USB Flash Drive Myths Busted!
Did you know that plugging in a broken USB drive into a computer will result in it magically fixing itself? Ok that statement is about as believable as saying unicorns and trolls exist, but USB myths are everywhere. You hear myths from family members, from friends, coworkers, and sometimes from people we consider to be very educated in the field. But that’s just what a myth is, something that is real but believe to be so. So we thought we would take this opportunity to list a few common USB myths that are believed by most to be true, but in fact are completely bogus.
Myth #1: The USB Connector on a Flash Drive is Very weak
This is one of those myths that are not only untrue, but it’s actually the other way around! The USB connector on all USB flash drives is made from metal and is very resistant to damage or bending. The rest of the USB drive however is not. Most USB drives are made from plastic or other materials and are vulnerable to breaking or bending as compared to the USB connector. Even on the inside of a USB, the PCB board is more fragile than the metal USB connector. So can a USB connector break; absolutely, but it is far stronger than we think.
Myth #2: USB Drives are Vulnerable to Magnets
This myth more than likely originated even before USBs were created, but it is still a myth nonetheless. USB flash drives are completely impervious to magnetic fields as they themselves are not magnetic! USB drives are built with none magnetic materials and even if they were, how USBs store data wouldn’t make it matter. This of course extends to all types of flash memory such as SSDs, SD cards, External Hard Drives etc. and as a side fact, even traditional hard drives are immune. In fact a traditional hard drive uses a very powerful magnet to move the head.
Myth #3: All USBs are Ruined when Dunked in Water
This particular myth does have some truth to it. It is a well known fact that if you put a standard flash drive into water, and then plug it in, you will more than likely break your flash drive. However, simply putting a flash drive into water does not hurt it. It is only when the USB is wet and plugged into any device that gives it power does it short out. So as a tip, if your drive gets wet, put it in a jar of uncooked rice or silica gel for 24 hours and make sure it is 100% dry before plugging it back in. As long as there is not an electrical current passing through the drive when it is wet, the drive will most likely survive.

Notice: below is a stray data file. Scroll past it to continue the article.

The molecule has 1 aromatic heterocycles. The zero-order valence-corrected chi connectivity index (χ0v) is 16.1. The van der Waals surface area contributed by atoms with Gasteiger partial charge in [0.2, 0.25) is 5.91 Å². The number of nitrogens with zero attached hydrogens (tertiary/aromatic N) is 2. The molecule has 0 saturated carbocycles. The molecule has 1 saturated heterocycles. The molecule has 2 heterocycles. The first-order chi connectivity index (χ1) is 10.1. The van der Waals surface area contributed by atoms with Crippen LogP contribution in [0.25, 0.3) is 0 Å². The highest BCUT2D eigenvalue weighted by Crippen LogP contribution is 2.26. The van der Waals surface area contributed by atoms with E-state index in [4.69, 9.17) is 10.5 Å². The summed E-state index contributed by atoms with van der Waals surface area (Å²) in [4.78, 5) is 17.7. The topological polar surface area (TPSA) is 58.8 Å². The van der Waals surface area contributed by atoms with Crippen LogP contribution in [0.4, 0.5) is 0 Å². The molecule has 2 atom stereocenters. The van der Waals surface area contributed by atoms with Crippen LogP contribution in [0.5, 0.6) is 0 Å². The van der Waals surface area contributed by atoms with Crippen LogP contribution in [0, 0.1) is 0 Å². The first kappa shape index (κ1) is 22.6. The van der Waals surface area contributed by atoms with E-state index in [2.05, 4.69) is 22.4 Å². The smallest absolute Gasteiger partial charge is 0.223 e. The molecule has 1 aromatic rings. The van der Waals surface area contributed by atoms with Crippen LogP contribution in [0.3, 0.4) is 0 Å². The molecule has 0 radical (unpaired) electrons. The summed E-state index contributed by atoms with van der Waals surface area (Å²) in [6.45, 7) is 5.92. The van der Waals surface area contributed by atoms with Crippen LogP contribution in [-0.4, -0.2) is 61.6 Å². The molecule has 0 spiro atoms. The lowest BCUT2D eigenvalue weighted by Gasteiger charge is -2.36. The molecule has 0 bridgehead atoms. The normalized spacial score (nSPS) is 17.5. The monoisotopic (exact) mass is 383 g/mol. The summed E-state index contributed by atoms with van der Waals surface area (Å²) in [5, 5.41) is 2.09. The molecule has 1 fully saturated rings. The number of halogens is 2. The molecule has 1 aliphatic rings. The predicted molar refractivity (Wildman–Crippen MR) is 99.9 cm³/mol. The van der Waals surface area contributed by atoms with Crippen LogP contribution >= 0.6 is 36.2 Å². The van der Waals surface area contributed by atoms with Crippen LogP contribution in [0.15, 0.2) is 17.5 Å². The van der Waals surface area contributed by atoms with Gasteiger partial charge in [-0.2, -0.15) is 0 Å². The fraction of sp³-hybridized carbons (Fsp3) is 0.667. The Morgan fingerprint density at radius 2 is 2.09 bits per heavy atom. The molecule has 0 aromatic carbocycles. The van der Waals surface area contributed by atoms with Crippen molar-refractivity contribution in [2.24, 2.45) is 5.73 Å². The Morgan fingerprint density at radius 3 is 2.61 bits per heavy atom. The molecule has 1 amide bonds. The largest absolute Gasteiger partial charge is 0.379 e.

Also, not all types of flash drives are vulnerable to water damage. UDF flash memory, which is usually the memory used in very small size flash drives, is actually water proof! We wouldn’t recommend putting the drive in water and plugging it back into your computer, but simply drying it off should fix the problem.
Myth #4: Unplugging a USB from a Computer Without “Safely Removing the Hardware” Results in Damage
It is a popular belief that unplugging a USB directly from a computer will result in damage. This is a complete myth with the exception of one instance. The only time you can really cause damage to your drive or to the host computer is removing a flash drive when it is in use. This can actually cause severe damage to a computer. So as a tip, never remove a USB while it is in use! For all other occurrences, it is actually pretty safe to remove it whenever.
Myth #5: When a USB breaks, Your Data is Lost Forever
Unlike a CD or DVD that breaks, when a USB breaks your data is not 100% lost. USBs have been blown up with explosives and data has survived, so the likelihood that your data is still on the drive from a more common failure is actually pretty good. The method for data retrieval may be out of the skill knowledge for the average computer user, but it is possible.
There are programs on you can buy or download that will help you retrieve deleted or missing data off a flash drive as well as there are professional computer forensics companies that specialize in data retrieval in the event that traditional programs don’t work. So is it possible to lose your data permanently; yes, but it could be potentially saved through other means.